Wednesday, March 11, 2009


The next subject for curing will be the coppa, or capocolla. The coppa is taken fom the upper portion of the boston butt, from the top muscle. In this post I will show how the muscle is cut and sectioned from a shoulder, seasoned and put up for cold curing, then finally put into the casing, tied and cured in the chamber.

We start with a fresh pork shoulder. Notice the section to the left of the shoulder. This is the muscle bundle that will be used in making the coppa.


In seperating the coppa muscle from the shoulder you should have a cut that looks like this.


I trimmed two shoulders for this cure so here we are with the meats cut and ready for cure. These have both been trimmed closely to the size of the casing and seasoning measured was for each cut seperatley. I do this to assure the meats recieved the right amount of cure. The mixture must contain a minimum of 4.5% salt based on the meats weight before curing.


For seasoning I used the following:

5 lb. coppa muscle from the pork shoulder
5Tbs Kosher salt
5TBS Brown sugar
1-1/2 tsp black pepper
1 tsp cure #2
2 tsp Garlic powder
10 Juniper Berries
1/2 tsp mace
1tsp red pepper
2 Tbs Hungarian Paprika

Recipe taken from:

Mix the ingrediants well in a spice mill and after all is mixed divide the amount of the spiced cure into two equal parts. I rub the first part into the meat well covering if necessary with the excess then wrap it well in saran wrap and store them in the meat locker for 10 days at 36 -38*F.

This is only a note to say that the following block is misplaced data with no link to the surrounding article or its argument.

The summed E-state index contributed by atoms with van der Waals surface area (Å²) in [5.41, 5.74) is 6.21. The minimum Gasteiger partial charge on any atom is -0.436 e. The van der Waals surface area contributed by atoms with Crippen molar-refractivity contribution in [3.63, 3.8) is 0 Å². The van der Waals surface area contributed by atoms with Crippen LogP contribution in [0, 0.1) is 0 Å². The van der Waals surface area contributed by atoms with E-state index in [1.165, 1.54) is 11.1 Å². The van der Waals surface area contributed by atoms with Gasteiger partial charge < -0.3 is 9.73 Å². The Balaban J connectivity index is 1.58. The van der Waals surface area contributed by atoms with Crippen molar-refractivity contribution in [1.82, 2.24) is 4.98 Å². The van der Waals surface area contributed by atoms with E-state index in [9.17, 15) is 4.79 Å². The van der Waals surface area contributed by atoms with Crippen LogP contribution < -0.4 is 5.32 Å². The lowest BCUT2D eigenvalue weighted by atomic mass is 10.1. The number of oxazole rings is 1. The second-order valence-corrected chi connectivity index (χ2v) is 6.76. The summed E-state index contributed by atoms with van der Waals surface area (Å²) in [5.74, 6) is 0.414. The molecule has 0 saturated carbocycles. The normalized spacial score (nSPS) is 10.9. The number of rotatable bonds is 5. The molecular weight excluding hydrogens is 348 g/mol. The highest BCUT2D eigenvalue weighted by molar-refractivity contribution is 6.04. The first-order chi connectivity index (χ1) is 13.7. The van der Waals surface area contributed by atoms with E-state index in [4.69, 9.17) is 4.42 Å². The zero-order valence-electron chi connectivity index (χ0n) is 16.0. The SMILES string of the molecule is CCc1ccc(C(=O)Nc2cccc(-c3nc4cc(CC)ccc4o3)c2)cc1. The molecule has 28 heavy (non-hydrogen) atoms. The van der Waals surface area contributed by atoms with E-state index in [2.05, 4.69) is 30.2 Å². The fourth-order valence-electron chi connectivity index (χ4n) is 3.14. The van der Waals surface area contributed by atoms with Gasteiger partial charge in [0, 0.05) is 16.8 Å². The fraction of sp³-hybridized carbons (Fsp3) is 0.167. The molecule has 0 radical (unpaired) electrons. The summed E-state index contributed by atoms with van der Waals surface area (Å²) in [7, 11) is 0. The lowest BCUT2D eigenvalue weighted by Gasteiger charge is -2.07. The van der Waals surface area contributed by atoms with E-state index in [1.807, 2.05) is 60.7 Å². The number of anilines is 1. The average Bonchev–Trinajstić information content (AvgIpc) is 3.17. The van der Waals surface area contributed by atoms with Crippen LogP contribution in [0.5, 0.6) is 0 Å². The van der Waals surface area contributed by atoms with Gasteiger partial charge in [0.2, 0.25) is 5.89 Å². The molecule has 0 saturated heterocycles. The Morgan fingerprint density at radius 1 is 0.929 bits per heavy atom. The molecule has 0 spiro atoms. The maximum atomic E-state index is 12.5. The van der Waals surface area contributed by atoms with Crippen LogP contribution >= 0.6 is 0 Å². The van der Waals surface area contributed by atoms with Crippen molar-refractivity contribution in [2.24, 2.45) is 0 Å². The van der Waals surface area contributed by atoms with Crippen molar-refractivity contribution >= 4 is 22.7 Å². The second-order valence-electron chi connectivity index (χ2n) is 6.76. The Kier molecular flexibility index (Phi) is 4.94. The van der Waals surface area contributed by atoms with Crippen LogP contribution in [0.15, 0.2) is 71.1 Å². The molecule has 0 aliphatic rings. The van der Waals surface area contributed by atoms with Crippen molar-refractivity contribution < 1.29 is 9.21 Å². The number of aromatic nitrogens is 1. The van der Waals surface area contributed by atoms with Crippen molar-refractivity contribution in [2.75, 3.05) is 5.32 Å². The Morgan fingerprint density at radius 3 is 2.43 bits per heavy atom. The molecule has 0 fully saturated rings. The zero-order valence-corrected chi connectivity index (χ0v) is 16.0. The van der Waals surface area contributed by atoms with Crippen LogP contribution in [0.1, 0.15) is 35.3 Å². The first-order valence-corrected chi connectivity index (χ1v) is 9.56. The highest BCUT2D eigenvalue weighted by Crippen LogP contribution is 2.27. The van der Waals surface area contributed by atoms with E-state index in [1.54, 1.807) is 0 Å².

After the 10th day I remove the meat and rub it down again well with the remaining mixture again and store it back in the locker for another 10 days. Ater the meat has been cured for 20 days I remove the saran wrap and rinse off any remaining cure and air dry them on a rack for a few hours. Here they are ready for the drying process.


After drying they are ready to be put into casing. Prior to stuffing the meat into a casing you may again spice to taste using 8parts powdered glucose, 4 parts corn syup solids and 1 part spice mix. The spice mix contained half cayene and half paprika.

I tie my coppa up nicley prior to hanging in the fermenting locker. I fermented these at 80*F for 8 hours. After the fermenting ther were transfered into the curing chamber and held at 60*F and 72% humidity for 21 days. In the photo below the coppa is positioned to the right.


After the perscribed time here it is again.


Here is one of the coppa after removal and slicing.


Next, Salami......

1 comment:

  1. Great posts and very nice pictures. One question - how to do you stuff your lonzino/coppa so it fits so tightly?
    Do you soak it in water first? Is there any technique to do it? Mine have huge air pockets and as a result I have mold growing inside of casing.